It’s been three years since you looked at me, kicked me into hell and weren’t even sorry.
In volume one, which I read in January and will not be going back to review, an internet denizen going by the nom de plume Peerless Cucumber found himself regrettably reincarnated in the very web novel which killed him (because he didn’t have enough sense to stop rage-reading). And, not simply reincarnated, but reincarnated as the villainous teacher, Shen Qingqiu, who threw the hero, Luo Binghe, into hell… and then got torn into thousands of pieces, very unpleasantly, when the hero managed to crawl out of hell. Unfortunate! Shen resolved to prevent all this from happening by ceasing to abuse Luo Binghe, but then kicked him into hell anyway, a plan that couldn’t possibly fail… and as volume two begins, finds himself shocked when his erstwhile pupil surfaces two years ahead of schedule. And while Binghe’s obsession with Shen is not itself shocking, the tenor of it just seems a bit off.
As noted above, I read the first volume of this series earlier in the year, but I’d also like to comment that I did so a decent bit after I had read the opening volumes of Mo Xiang Tong Xiu’s two other danmei series, Heaven Official’s Blessing and The Grandmaster of Demonic Cultivation. This was as, quite frankly, Scum Villain’s a bit of a hard sell for an anglophone audience, as it is parodying a genre of webnovel (the stallion novel) that doesn’t exist in English. And starting three different series at once from an author I’ve never read before? Bit of a leap of faith. But with the wait between first and second volumes of the other MXTX series being what it was, and having really enjoyed Grandmaster, I gave in. And was pleasantly surprised, so, here I am in April, having read the second volume.
Despite lack of familiarity with stallion novels, the barrier to entry is borderline nonexistent for anyone who has borne witness to the ongoing isekai boom, as it turns out stallion novels sure have a lot in common with the hordes of self-insert isekai targeted at male audiences. And in this parody we’ve got, when you get down to it, a villainess series, albeit one in which the original hero has progressed to the point of being consumed by the conflicting desires of wanting to both destroy *and* fuck the villain. The villain is clueless past the point at which anyone else would’ve figured that one out.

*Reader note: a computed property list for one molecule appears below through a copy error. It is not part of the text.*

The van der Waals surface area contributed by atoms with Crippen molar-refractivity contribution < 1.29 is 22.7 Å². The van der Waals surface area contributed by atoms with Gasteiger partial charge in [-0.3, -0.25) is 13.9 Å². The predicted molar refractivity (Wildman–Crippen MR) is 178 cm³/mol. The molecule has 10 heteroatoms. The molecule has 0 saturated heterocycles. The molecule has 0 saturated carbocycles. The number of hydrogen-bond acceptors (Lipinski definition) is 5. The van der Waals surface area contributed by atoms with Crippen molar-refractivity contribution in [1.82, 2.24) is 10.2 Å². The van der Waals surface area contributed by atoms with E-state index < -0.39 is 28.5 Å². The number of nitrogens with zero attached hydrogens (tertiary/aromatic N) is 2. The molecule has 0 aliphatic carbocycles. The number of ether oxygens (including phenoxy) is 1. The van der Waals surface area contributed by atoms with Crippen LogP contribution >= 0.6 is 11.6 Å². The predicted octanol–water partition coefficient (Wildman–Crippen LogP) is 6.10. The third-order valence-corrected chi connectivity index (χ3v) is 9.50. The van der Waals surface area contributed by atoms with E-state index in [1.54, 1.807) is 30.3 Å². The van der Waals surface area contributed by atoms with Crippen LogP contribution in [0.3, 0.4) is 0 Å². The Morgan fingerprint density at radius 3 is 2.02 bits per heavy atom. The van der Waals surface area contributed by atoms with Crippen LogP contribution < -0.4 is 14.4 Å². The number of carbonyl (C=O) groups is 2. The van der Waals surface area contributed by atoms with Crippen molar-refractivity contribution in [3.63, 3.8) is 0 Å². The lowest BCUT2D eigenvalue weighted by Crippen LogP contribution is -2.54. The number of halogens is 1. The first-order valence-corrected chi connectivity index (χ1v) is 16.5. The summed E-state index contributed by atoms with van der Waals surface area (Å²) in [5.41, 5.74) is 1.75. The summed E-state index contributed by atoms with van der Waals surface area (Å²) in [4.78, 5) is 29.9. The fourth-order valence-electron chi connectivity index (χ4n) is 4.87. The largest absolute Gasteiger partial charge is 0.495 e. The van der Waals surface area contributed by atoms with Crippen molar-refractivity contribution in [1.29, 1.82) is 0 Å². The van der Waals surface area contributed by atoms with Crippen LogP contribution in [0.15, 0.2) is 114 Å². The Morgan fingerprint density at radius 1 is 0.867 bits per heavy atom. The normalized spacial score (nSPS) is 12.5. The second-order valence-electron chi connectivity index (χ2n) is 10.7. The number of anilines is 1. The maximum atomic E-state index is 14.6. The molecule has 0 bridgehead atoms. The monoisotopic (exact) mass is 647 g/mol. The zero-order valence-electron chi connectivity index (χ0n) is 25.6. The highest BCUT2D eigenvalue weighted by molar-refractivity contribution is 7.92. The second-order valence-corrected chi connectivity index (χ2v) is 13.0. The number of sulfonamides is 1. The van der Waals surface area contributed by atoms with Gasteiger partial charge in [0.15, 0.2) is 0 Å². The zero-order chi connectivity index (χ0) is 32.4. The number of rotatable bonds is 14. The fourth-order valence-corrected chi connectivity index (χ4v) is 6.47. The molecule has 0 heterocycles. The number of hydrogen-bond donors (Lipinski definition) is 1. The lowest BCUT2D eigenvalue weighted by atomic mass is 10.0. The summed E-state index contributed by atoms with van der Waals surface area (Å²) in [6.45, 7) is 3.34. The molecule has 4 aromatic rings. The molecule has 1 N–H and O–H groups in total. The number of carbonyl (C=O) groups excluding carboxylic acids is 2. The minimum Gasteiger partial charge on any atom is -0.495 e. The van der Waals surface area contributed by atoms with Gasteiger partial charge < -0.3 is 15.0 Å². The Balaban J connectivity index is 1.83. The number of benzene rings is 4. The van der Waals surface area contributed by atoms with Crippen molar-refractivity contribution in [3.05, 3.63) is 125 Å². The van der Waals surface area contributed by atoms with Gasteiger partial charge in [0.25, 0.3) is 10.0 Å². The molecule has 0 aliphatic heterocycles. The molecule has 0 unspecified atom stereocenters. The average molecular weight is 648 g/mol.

Volume one is the stronger of the two, as the humor works a bit better; Shen totally missing the tenor of acolyte Binghe’s adoration is simultaneously funnier and sweeter than an imprisoned Shen not realizing that others assume he’s been sexually assaulted by Binghe following an absurd scene involving a wardrobe malfunction. This volume also steps firmly into the doggy doo that is the problem the other two MXTX series suffer from, in that, despite booksellers classifying these all as LGBT, not only are they not, they absolutely espouse some regressive homophobic ideas. There are several discordant moments of Shen howling away about how he’s heterosexual and could never go gay, and Shen also frames Binghe’s apparent sexual orientation as being a result of having been “turned” gay. Even as I liked this volume overall, this is all pretty ugly stuff! Felt like reading yaoi circa 2001, ugh. (And this isn’t even getting into the underlying conflation of same-sex attraction with unhealthy obsession, although I’ll grant that MXTX’s other two series make this a bit less problematic, as neither features that vibe.)
Even setting aside the “humorous” content that is very much not, this volume is simply more serious, as is perhaps fitting for a book which has as its opening story an incident involving people rotting to death because some demons enjoying living but rotten meat. And while Shen largely managed to avoid having a bad reputation in volume one (mostly by just… not doing shitty things his character did in the webnovel he’s reincarnated in!), things go sideways very rapidly for him this time, with the story around him happy to furnish rumors and allegations in the absence of Shen behaving badly. Also adding to the tonal shift is Shen’s realization that the people around him are… people. He may’ve read this story as a webnovel, but these aren’t just fictional characters anymore, they’re full-fledged people who have their own feelings and ideas, and they can’t be expected to just behave in certain ways because they were written in a given way once upon a time.
Seven Seas has gone the distance on producing a pretty fantastic release, both as a physical object and as a reading experience. The print edition is an oversized volume, and has a good bit of heft to it (although I could certainly understand people wishing it weighed a bit less). There are copious notes in the back, to include character guide, glossary, and pronunciation guide. I’d read some discouraging things when galleys had gone around regarding the transliteration, but either folks were being too harsh or revisions were made before publication, because this reads smoothly and imparts of a distinct tone from our lead.
Realizing that I put the biggest issue with this volume front and center, I do want to emphasize again that I mostly enjoyed this volume. The humor isn’t wholly absent, and most of the time it hits rather than misses. The move toward being more serious matches to having members of the cast outside of the lead become more human and fleshed-out. Even Binghe’s crush turning twisted is part of this, as he’s gone from being a sweet but kind of bland creature to contending with some pretty unhealthy confluence of feelings. Looking forward to volume three coming out in July.